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Imperial Earth

I'm also re-reading this 1976 novel by Clarke. (I read both back in high school, courtesy of a rather well-stocked school library; started this one again in Portland at Jennie's, but just checked it out to finish.) I like this one more, though I'd be hard pressed to say why; something about the tone I think, which I'm not well-equipped to analyze. Or maybe I just have more positive associations, from past discussions. It's closer to our time: hip computers; a ship's library with millions of books and movies (though only room for 10; no room consoles?) And just now, Duncan's MiniSec... though as Clarke gets into details, the details age. At first it sounds like a Blackberry, with 50 keys (and multipurpose, depending on mode) but perhaps with a smaller screen, showing 3-line definitions of words. It can talk to bigger consoles optically, at megabits per second... It can function as a speech recorder/audio diary, which I haven't heard about for our smartphones and PDAs, and Clarke sheds a paragraph on security, with Duncan choosing a password.

It's 2276, by the way; Duncan is visiting Earth for the US's quincentennial from the Declaration of Independence.

There's some pointed notes about race: Duncan, surnamed Makenzie, is black, unlike the human norm which is tending to "the same shade of off white" (Clarke likes a brown future for humanity, if I recall works like 2061 or 3001 correctly; he seems to have had trouble with Mendelian genetics.) Sexuality is also freer; Duncan and his rival are both bi, and Duncan jokes about being thought to be on a late night date with the male engineer of the ship to Earth. At first glance it seems like everyone's bi now, and at least they're not prejudiced about it.

Unlike Earthlight, and most other SF, Earth is still king in population and cultural weight, and probably scientific development. No useless teeming billions here. Actually, no billions: Earth's population has dropped to half a billion. Somehow people have managed to colonize several planets at the same time.

Chinese has left its imprint on the English of Earth, in vocabulary and sing-song tones.

Titan is a petrostate, of sorts; it ships hydrogen into the inner system, mostly for use as reaction mass. Only Earth has much in the inner system, and Earth has expensive gravity.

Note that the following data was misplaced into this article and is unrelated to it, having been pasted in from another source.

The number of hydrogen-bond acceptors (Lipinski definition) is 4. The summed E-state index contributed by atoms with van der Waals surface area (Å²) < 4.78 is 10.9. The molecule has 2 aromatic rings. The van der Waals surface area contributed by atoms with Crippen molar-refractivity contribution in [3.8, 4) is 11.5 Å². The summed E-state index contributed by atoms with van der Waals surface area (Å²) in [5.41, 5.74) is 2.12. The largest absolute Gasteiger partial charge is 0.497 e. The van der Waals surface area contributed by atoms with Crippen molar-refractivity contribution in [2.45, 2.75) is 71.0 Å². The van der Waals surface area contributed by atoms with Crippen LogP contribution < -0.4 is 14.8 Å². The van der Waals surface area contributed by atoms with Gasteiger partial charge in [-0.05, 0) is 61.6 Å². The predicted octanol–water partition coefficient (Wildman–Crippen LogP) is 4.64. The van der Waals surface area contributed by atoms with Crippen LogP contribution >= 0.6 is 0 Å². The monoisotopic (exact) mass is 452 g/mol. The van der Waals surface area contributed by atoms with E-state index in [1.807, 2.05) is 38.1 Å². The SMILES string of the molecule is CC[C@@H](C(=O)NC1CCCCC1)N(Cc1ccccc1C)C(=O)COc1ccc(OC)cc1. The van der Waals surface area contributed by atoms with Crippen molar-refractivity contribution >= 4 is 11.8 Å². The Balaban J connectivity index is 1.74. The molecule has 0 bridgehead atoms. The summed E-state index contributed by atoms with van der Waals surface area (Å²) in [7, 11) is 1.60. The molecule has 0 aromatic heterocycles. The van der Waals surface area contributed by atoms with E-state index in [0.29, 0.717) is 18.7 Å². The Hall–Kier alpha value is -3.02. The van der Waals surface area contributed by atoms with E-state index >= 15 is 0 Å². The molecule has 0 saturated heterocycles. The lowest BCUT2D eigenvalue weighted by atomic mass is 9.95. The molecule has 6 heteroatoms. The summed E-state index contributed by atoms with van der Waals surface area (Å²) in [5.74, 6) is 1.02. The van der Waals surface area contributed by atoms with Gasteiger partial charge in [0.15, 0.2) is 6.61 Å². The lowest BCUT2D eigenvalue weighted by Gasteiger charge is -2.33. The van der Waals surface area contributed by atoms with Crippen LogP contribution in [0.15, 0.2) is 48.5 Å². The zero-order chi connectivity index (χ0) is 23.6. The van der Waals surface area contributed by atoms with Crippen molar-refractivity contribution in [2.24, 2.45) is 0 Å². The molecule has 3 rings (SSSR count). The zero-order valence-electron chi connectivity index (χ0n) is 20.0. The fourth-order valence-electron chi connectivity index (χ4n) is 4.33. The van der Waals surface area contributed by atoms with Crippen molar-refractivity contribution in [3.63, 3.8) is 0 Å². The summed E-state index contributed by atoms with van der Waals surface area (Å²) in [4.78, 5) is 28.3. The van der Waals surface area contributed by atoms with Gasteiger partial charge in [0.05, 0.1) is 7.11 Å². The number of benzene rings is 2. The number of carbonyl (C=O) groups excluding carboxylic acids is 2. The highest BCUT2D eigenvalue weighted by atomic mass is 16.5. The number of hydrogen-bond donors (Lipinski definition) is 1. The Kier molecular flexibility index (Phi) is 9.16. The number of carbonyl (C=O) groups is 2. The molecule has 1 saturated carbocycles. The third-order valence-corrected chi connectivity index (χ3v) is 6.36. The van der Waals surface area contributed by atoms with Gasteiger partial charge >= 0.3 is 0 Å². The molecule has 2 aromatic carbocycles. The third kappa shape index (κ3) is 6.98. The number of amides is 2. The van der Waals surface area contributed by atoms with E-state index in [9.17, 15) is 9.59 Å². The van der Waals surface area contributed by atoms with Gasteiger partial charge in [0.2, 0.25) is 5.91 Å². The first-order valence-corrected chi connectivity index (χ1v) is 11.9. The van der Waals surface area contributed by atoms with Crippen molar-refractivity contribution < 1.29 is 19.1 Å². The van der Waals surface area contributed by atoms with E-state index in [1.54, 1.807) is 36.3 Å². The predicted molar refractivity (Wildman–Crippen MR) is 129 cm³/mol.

Comments

( 5 comments — Leave a comment )
februaryfour
Apr. 21st, 2010 05:20 am (UTC)
It can talk to bigger consoles optically, at megabits per second...

Sounds like the venerable IR (infrared) needs a speed update!

It can function as a speech recorder/audio diary, which I haven't heard about for our smartphones and PDAs

Japan's phones have voice memos; the first phone I ever got, I tried using it, but I ended up needing to transcribe my memos and gave up.
dubaiwalla
Apr. 21st, 2010 05:43 am (UTC)
It's 2276, by the way; Duncan is visiting Earth for the US's sesquicentennial.
I think you'll find this is long past.
mindstalk
Apr. 21st, 2010 05:45 am (UTC)
Thanks.
heron61
Apr. 21st, 2010 06:51 am (UTC)
It can function as a speech recorder/audio diary, which I haven't heard about for our smartphones and PDAs,

My Nokia n82 just barely a smartphone has a voice recorder and my 2003 Sony Clie PDA also had one. I never used them, but they are there.

I liked Imperial Earth - it feels a little bit dated now, although if by some miracle Moore's Law screeched to a near total halt by or before 2020, it wouldn't. However, other than electronics (which is admittedly a minor point, given that it didn't do horribly) it still feels like good SF and avoids pretty much all the annoying cliches of 50s-70s SF. Not one of Clarke's really impressive works (I'd say those are definitely The City and the Stars, Childhood's End, and maybe The Deep Range and 2001), but very good. In any case, if you liked Imperial Earth, I also recommend The Songs of Distant Earth (the 1986 novel, expanded from the short story), which had a similar feel.
dsgood
Apr. 21st, 2010 07:53 am (UTC)
Not everyone is bi; there are perverted heterosexuals and homosexuals. These insane people are kept isolated.
( 5 comments — Leave a comment )

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